By David Blitzer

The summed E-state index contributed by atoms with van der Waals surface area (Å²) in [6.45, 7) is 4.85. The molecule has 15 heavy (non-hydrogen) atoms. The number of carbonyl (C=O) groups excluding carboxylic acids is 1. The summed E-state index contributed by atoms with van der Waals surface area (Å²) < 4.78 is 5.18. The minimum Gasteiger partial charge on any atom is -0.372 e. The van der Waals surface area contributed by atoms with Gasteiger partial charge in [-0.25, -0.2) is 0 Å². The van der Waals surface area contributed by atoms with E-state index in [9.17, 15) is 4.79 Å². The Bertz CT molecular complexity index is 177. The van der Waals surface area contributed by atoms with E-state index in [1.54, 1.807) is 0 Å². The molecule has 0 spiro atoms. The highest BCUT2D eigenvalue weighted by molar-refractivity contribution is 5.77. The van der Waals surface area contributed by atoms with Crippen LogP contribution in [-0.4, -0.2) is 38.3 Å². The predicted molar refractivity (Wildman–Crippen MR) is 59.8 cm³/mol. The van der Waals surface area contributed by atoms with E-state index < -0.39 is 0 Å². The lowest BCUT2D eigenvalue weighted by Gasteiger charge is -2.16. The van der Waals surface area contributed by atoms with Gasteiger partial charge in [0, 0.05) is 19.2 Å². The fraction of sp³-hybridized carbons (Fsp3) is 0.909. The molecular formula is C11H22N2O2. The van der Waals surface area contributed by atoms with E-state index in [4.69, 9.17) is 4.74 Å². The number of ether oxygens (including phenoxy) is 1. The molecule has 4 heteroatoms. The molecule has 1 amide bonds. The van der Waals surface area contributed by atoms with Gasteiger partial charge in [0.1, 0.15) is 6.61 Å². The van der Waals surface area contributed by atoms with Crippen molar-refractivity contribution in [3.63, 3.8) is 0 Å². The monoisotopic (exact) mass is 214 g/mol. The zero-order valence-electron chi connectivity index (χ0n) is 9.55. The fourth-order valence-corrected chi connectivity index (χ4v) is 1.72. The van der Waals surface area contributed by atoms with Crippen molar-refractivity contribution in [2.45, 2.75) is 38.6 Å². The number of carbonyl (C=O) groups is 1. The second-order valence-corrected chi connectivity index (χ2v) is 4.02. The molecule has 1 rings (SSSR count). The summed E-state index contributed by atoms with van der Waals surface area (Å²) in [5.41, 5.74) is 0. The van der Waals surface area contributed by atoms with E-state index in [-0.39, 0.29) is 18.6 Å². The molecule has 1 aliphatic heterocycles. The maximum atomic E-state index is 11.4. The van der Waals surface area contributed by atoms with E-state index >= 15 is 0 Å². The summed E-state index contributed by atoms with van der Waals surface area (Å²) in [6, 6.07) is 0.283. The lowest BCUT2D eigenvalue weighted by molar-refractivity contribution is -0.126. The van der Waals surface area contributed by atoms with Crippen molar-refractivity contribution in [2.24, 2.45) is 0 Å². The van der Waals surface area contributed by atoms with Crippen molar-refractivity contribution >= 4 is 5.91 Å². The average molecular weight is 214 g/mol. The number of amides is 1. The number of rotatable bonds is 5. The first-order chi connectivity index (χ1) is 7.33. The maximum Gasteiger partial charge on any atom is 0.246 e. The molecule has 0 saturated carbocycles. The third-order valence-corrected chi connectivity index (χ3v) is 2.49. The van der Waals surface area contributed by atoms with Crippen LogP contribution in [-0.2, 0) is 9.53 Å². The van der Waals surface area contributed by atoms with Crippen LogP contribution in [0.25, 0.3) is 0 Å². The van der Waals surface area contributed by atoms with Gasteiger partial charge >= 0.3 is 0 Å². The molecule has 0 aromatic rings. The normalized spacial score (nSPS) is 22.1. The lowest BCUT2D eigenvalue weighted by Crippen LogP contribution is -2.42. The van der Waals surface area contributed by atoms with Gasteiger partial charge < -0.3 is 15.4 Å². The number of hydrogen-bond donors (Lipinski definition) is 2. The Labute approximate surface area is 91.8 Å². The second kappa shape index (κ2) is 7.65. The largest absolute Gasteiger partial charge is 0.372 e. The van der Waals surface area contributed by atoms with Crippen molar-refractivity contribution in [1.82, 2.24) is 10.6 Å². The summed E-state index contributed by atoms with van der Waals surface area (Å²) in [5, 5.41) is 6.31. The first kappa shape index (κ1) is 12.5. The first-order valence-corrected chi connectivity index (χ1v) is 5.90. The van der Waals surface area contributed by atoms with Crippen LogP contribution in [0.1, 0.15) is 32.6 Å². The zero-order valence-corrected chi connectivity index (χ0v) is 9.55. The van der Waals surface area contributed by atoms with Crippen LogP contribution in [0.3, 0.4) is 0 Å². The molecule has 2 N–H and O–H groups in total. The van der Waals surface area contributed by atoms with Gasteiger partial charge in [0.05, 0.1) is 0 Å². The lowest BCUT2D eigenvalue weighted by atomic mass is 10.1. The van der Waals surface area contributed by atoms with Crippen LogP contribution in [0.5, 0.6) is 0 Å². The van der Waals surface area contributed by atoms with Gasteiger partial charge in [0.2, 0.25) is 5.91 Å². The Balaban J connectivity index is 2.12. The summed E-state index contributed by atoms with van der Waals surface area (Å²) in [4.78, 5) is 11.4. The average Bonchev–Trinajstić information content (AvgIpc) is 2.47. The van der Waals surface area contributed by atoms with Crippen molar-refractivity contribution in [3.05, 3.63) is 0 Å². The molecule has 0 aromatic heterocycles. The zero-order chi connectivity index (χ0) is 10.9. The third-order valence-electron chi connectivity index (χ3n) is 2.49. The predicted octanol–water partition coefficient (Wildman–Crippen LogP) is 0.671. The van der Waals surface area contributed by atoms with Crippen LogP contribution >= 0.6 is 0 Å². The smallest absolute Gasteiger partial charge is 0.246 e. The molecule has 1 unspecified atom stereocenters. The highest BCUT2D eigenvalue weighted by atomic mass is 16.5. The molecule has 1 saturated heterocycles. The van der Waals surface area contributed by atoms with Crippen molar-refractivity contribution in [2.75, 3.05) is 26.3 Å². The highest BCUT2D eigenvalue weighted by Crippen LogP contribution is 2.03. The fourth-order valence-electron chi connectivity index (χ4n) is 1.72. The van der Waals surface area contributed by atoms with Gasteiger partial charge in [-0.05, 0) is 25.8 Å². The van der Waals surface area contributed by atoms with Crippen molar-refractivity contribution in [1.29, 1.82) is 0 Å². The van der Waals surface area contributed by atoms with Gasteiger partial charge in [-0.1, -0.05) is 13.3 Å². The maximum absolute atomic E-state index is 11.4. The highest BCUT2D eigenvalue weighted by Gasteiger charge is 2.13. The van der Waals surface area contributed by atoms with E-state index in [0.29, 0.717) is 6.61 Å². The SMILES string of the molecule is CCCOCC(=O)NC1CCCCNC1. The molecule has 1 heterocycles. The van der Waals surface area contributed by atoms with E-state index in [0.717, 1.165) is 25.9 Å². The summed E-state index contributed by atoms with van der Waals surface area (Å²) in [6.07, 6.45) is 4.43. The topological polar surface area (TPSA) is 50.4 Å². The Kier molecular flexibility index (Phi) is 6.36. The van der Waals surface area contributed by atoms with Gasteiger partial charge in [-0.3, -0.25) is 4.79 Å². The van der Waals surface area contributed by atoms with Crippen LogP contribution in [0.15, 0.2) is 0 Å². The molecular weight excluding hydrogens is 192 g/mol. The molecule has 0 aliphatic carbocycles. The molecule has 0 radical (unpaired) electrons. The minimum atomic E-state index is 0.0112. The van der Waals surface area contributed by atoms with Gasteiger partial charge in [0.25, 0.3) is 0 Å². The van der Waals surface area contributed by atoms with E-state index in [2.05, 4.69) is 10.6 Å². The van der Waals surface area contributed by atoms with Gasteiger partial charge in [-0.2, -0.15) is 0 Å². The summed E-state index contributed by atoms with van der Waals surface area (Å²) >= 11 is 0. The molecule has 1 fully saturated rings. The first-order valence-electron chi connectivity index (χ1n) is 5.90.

A heavy weight battle over economic policy and financial markets is brewing between the Bank for International Settlements (BIS) in one corner and the International Monetary Fund (IMF) in the other. Meanwhile the world's major central banks may be lining up on one side or the other with the Bank of England (BOE) moving towards the BIS and the European Central Bank (ECB) drifting closer to the IMF. The Bank of Japan (BOJ), having embraced Abenomics, is ahead of the IMF. The Federal Reserve appears to be seeking a neutral stance, but that could change with the next speech or testimony. The BIS, the bank for central bankers, argues in its just released annual report that markets are a little too euphoric and giddy; that it's close to the time when interest rates should be raised. While the BOE may agree - it has already moved to slow down mortgage lending and rein in a housing boom before it gets out of hand - the BIS is clear that higher interest rates, not limits on mortgages are what's needed. Meanwhile, the IMF continues to worry that the expansion might stall and lead to deflation. The deep plunge in first quarter GDP in the US reinforced the IMF's fears, causing them to cut their forecast of US growth for 2014. The ECB should be, and is, worried about deflation and may be preparing for even lower interest rates and its own version of quantitative easing down the road. The BIS's immediate target is to return some real risk to our ever-rising stock markets and remind investors that taking on more and more risk can lead to a bad end. The BIS is removed from domestic politics in the countries whose central banks it serves; it is in a position to advocate policies like higher interest rates that could push stock prices down. Some of the other banks would find it harder to argue for raising interest rates and discouraging risk taking. The Federal Reserve, like the other central banks, must be aware of the politics. For the moment everyone is convinced that the Fed will raise interest rates in the middle of next year. Until something changes this consensus, the Fed is likely to bide its time, continue trimming back on quantitative easing and watch both inflation and the financial markets. Whether or not the 2015 consensus is correct, when rates go up, it will be a surprise and stocks will more than likely go down. We may be safe for the moment.
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